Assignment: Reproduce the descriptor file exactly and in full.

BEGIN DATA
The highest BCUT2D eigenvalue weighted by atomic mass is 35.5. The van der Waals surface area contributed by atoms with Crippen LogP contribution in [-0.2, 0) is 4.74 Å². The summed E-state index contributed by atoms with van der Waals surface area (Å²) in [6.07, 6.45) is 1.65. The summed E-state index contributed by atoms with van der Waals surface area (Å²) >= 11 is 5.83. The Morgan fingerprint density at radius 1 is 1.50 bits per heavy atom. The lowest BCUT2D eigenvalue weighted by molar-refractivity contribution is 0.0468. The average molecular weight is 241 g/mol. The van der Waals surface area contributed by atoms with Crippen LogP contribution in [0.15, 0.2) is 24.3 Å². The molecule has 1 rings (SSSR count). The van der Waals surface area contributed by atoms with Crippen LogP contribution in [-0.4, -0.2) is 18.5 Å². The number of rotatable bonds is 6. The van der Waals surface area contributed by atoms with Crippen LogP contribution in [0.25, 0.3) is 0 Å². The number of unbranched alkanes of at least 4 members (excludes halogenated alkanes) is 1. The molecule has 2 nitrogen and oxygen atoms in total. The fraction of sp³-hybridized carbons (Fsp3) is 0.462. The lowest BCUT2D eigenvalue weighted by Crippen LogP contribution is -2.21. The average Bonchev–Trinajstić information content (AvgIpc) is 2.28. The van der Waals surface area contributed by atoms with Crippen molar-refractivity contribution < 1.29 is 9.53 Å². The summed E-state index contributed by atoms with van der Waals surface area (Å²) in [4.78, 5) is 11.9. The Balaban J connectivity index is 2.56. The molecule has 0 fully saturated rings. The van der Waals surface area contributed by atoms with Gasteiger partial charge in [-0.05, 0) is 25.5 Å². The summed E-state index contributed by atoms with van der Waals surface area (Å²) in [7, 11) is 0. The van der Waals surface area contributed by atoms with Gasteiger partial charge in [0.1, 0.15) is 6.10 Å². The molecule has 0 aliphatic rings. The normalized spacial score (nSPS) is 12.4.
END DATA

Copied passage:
The highest BCUT2D eigenvalue weighted by atomic mass is 35.5. The van der Waals surface area contributed by atoms with Crippen LogP contribution in [-0.2, 0) is 4.74 Å². The summed E-state index contributed by atoms with van der Waals surface area (Å²) in [6.07, 6.45) is 1.65. The summed E-state index contributed by atoms with van der Waals surface area (Å²) >= 11 is 5.83. The Morgan fingerprint density at radius 1 is 1.50 bits per heavy atom. The lowest BCUT2D eigenvalue weighted by molar-refractivity contribution is 0.0468. The average molecular weight is 241 g/mol. The van der Waals surface area contributed by atoms with Crippen LogP contribution in [0.15, 0.2) is 24.3 Å². The molecule has 1 rings (SSSR count). The van der Waals surface area contributed by atoms with Crippen LogP contribution in [-0.4, -0.2) is 18.5 Å². The number of rotatable bonds is 6. The van der Waals surface area contributed by atoms with Crippen LogP contribution in [0.25, 0.3) is 0 Å². The number of unbranched alkanes of at least 4 members (excludes halogenated alkanes) is 1. The molecule has 2 nitrogen and oxygen atoms in total. The fraction of sp³-hybridized carbons (Fsp3) is 0.462. The lowest BCUT2D eigenvalue weighted by Crippen LogP contribution is -2.21. The average Bonchev–Trinajstić information content (AvgIpc) is 2.28. The van der Waals surface area contributed by atoms with Crippen molar-refractivity contribution < 1.29 is 9.53 Å². The summed E-state index contributed by atoms with van der Waals surface area (Å²) in [4.78, 5) is 11.9. The Balaban J connectivity index is 2.56. The molecule has 0 fully saturated rings. The van der Waals surface area contributed by atoms with Gasteiger partial charge in [-0.05, 0) is 25.5 Å². The summed E-state index contributed by atoms with van der Waals surface area (Å²) in [7, 11) is 0. The van der Waals surface area contributed by atoms with Gasteiger partial charge in [0.1, 0.15) is 6.10 Å². The molecule has 0 aliphatic rings. The normalized spacial score (nSPS) is 12.4.